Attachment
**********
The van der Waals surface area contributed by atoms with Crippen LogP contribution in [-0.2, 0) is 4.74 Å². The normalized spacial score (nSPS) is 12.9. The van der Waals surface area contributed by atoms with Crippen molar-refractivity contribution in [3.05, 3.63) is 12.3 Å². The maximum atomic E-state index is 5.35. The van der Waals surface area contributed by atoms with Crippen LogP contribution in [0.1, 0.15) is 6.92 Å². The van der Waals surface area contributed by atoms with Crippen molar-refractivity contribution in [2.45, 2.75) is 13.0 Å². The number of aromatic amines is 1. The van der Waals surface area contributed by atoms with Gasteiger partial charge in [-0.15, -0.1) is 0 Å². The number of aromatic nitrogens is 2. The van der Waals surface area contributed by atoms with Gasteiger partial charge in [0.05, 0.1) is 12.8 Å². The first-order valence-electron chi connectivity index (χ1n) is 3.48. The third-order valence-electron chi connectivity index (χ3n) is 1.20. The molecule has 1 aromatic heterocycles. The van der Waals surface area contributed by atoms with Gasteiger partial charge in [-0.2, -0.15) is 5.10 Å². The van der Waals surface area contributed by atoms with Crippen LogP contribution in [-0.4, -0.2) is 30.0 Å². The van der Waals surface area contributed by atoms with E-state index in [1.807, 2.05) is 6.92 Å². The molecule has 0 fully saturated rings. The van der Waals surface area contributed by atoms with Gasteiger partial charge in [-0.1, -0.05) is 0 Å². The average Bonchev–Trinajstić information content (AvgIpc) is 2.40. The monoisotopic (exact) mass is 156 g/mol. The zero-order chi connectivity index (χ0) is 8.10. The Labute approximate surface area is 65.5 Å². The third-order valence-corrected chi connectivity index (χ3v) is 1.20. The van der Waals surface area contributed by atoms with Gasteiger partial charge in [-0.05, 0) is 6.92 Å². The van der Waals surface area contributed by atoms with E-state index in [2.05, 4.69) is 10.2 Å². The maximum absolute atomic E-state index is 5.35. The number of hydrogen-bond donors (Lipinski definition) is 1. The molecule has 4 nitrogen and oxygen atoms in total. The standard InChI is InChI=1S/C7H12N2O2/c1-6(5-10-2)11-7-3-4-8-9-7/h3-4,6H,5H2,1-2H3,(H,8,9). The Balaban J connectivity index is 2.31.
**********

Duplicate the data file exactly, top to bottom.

The van der Waals surface area contributed by atoms with Crippen LogP contribution in [-0.2, 0) is 4.74 Å². The normalized spacial score (nSPS) is 12.9. The van der Waals surface area contributed by atoms with Crippen molar-refractivity contribution in [3.05, 3.63) is 12.3 Å². The maximum atomic E-state index is 5.35. The van der Waals surface area contributed by atoms with Crippen LogP contribution in [0.1, 0.15) is 6.92 Å². The van der Waals surface area contributed by atoms with Crippen molar-refractivity contribution in [2.45, 2.75) is 13.0 Å². The number of aromatic amines is 1. The van der Waals surface area contributed by atoms with Gasteiger partial charge in [-0.15, -0.1) is 0 Å². The number of aromatic nitrogens is 2. The van der Waals surface area contributed by atoms with Gasteiger partial charge in [0.05, 0.1) is 12.8 Å². The first-order valence-electron chi connectivity index (χ1n) is 3.48. The third-order valence-electron chi connectivity index (χ3n) is 1.20. The molecule has 1 aromatic heterocycles. The van der Waals surface area contributed by atoms with Gasteiger partial charge in [-0.2, -0.15) is 5.10 Å². The van der Waals surface area contributed by atoms with Crippen LogP contribution in [-0.4, -0.2) is 30.0 Å². The van der Waals surface area contributed by atoms with E-state index in [1.807, 2.05) is 6.92 Å². The molecule has 0 fully saturated rings. The van der Waals surface area contributed by atoms with Gasteiger partial charge in [-0.1, -0.05) is 0 Å². The average Bonchev–Trinajstić information content (AvgIpc) is 2.40. The monoisotopic (exact) mass is 156 g/mol. The zero-order chi connectivity index (χ0) is 8.10. The Labute approximate surface area is 65.5 Å². The third-order valence-corrected chi connectivity index (χ3v) is 1.20. The van der Waals surface area contributed by atoms with Gasteiger partial charge in [-0.05, 0) is 6.92 Å². The van der Waals surface area contributed by atoms with E-state index in [2.05, 4.69) is 10.2 Å². The maximum absolute atomic E-state index is 5.35. The number of hydrogen-bond donors (Lipinski definition) is 1. The molecule has 4 nitrogen and oxygen atoms in total. The standard InChI is InChI=1S/C7H12N2O2/c1-6(5-10-2)11-7-3-4-8-9-7/h3-4,6H,5H2,1-2H3,(H,8,9). The Balaban J connectivity index is 2.31.